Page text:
Why Must Humanity Suffer? C.S. Lewis, the master apologist, tackles the question that has plagued humanity for centuries. If God is both omnipotent and good, how can we explain the pain and suffering that people experience daily? And what of the suffering of animals, who neither deserve pain nor can be improved by it? With compassion and insight, C.S. Lewis proposes reasonable answers to these critical theological problems, sharing his wisdom with those who seek true understanding.
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The Problem of Pain answers the universal question, "Why would an all-loving, all-knowing God allow people to experience pain and suffering?" Master Christian apologist C.S. Lewis asserts that pain is a problem because our finite, human minds selfishly believe that pain-free lives would prove that God loves us. In truth, by asking for this, we want God to love us less, not more than he does. "Love, in its own nature, demands the perfecting of the beloved; that the mere 'kindness' which tolerates anything except suffering in its object is, in that respect at the opposite pole from Love." In addressing "Divine Omnipotence," "Human Wickedness," "Human Pain," and "Heaven," Lewis succeeds in lifting the reader from his frame of reference by artfully capitulating these topics into a conversational tone, which makes his assertions easy to swallow and even easier to digest. Lewis is straightforward in aim as well as honest about his impediments, saying, "I am not arguing that pain is not painful. Pain hurts. I am only trying to show that the old Christian doctrine that being made perfect through suffering is not incredible. To prove it palatable is beyond my design." The mind is expanded, God is magnified, and the reader is reminded that he is not the center of the universe as Lewis carefully rolls through the dissertation that suffering is God's will in preparing the believer for heaven and for the full weight of glory that awaits him there. While many of us naively wish that God had designed a "less glorious and less arduous destiny" for his children, the fortune lies in Lewis's inclination to set us straight with his charming wit and pious mind. --Jill HeatherlyFrom the Back Cover:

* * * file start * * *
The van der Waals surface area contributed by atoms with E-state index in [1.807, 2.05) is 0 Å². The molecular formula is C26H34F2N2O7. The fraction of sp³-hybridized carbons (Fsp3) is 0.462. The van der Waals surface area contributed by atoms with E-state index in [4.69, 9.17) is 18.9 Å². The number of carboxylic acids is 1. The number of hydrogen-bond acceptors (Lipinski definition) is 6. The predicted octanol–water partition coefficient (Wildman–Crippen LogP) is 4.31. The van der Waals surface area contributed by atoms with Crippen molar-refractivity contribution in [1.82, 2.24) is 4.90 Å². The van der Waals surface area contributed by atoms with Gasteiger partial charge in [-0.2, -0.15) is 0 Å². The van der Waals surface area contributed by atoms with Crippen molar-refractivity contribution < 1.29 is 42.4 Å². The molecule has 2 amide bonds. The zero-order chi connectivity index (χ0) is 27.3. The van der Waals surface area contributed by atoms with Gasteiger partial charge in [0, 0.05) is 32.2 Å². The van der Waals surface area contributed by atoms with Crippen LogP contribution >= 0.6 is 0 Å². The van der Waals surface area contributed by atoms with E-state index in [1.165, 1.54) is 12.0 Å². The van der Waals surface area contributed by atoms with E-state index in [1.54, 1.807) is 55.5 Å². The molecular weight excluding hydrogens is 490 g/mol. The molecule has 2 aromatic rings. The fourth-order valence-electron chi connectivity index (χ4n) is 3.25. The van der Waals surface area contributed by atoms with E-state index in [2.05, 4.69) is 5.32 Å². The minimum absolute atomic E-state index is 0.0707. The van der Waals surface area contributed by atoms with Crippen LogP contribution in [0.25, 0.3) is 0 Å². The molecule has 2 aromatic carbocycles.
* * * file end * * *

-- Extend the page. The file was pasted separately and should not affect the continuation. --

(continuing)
Why must humanity suffer? In this elegant and thoughtful work, C.S. Lewis questions the pain and suffering that occur everyday and how this contrasts with the notion of a God that is both omnipotent and good -- the answer to this critical theological problem is within these pages.
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